Kindergartener totally wants to do third grader’s work. But? He’s not ready for third grader’s work. If you still need practice at addition, you’re probably not ready for division. Third grader doesn’t want to do third grader’s work. Because? It’s stretching him and that makes him uncomfortable.

Where do I fit in? I have a special privilege, as the parent, of making the judgment calls, and saying “Sorry kindergartener, but you’re a kindergartener, and we’re gonna keep working on what we’re working on. When we can, we’ll include you in the Math games third grader and I play, and we’ll eventually get to that third grade stuff. We just need to press on with the kindergarten stuff. For now.”

Now, sometimes, just so you know, even with the kindergartener, we arrive at a place where we don’t want to do what we need to do. Feel free to examine Exhibit C, below.

Kindergartener wasn’t really interested in working on this Math Lizard today. Math Iguana? Math reptile. He kind of just didn’t feel like it. But I was confident he had the skills (and he was allowed to use the abacus) and I wanted him to press through the I don’t feel like it’s and put some effort into it.

I didn’t give the kindergartener a third grade worksheet, but I did give him a challenge that I believed he could handle. When he tried to avoid said Math sheet in favor of playing legos, we sat down and had a little pep talk, where I told him I believed he was able to do it, if he tried, and I encouraged him with some strategies for getting it done.

I gave him the short term (pre-snack time) goal of getting all the questions on the lizard done, and with strategy and motivation, he achieved that goal before the banana was sliced and peeled.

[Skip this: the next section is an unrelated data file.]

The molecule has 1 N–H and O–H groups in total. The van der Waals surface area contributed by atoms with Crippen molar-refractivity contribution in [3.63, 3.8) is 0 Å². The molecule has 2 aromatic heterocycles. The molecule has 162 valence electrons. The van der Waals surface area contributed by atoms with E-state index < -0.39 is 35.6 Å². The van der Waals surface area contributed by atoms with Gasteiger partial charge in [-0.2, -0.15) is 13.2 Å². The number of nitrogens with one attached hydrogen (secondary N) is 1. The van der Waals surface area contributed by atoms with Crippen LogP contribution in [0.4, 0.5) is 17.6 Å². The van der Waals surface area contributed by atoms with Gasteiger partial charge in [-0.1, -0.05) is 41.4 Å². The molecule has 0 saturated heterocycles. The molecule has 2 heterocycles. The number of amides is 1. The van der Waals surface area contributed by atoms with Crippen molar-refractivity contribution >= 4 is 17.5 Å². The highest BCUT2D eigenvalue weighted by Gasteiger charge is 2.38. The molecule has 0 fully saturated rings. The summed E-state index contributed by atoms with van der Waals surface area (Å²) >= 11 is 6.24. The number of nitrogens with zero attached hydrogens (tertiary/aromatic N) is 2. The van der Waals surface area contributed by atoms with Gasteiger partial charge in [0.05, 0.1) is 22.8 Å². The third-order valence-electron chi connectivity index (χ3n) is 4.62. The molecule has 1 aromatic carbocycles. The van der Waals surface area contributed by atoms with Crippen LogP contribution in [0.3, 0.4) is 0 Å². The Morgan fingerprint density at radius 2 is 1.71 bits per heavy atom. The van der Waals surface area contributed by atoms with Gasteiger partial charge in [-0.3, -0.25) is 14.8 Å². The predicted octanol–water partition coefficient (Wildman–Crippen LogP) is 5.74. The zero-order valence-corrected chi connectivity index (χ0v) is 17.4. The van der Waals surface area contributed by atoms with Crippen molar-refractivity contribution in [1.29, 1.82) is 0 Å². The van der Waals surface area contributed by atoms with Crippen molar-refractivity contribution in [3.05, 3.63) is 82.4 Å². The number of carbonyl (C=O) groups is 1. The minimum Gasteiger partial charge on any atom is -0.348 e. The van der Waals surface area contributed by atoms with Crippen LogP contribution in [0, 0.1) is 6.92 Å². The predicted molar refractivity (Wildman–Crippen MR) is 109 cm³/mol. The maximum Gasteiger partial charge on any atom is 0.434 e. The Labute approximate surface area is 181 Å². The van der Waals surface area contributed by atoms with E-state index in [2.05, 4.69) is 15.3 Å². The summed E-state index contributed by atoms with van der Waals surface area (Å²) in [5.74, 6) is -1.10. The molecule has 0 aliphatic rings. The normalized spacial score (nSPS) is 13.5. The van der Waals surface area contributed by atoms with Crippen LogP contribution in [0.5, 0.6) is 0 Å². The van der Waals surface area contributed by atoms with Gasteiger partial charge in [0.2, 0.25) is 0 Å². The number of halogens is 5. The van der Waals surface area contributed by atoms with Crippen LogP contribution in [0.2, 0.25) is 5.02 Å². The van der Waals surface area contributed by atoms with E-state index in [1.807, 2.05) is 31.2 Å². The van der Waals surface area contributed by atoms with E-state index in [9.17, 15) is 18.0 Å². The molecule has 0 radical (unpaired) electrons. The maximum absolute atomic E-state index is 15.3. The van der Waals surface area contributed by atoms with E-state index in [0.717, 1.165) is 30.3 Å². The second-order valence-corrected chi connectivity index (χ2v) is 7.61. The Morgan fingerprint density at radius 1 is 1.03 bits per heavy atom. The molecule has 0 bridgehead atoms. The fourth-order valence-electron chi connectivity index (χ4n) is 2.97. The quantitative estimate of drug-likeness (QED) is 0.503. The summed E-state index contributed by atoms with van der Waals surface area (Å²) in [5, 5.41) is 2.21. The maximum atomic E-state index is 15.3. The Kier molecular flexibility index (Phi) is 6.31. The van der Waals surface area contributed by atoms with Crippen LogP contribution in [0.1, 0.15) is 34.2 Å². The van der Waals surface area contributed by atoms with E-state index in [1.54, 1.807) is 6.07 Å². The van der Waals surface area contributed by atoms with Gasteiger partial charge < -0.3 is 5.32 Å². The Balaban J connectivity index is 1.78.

Are you getting impatient for me to tie this together? Great, me too.

In my finite wisdom, I still recognize the importance of the process. In the Classical Conversations neck of the woods, we often talk about “Trusting the Process.” Another tangent for another day but grab this key thought: a lot of things, including our own hearts and souls, are in process. And in God’s infinite wisdom, I imagine He has a handle on what that process is supposed to look like.

Pause on this slice of Scripture with me:  “Now may the God of peace […] equip you with everything good for doing his will, and may he work in us what is pleasing to him, through Jesus Christ, to whom be glory for ever and ever. Amen.” {Hebrews 13:20a & 21}

The “Easy-to-Read” Version (yes, that’s a thing) actually says, “I pray that the God of peace will give you every good thing you need so that you can do what he wants.”

What an idea! God will give you what you need, so you can do what He wants.

Trust the process.

Maybe in some areas of your life you’re dying to jump into Advanced Calculus, but there’s a reason God’s holding you steady on Algebra right now.

Maybe in some areas of your life you feel like God has you doing Advanced Calculus and you wish you could go back to Algebra. Like, yesterday, please God, and thank you very much.

But if I, with my simple little finite mind am able to recognize in my own children how to foster the process of their growth, in our conversations, in our reading choices, and yes, in our Math studies, how much more can I trust our All-Knowing, All-Loving, great God who is our Father, to foster a process of growth in my life to help me become who He created me to be?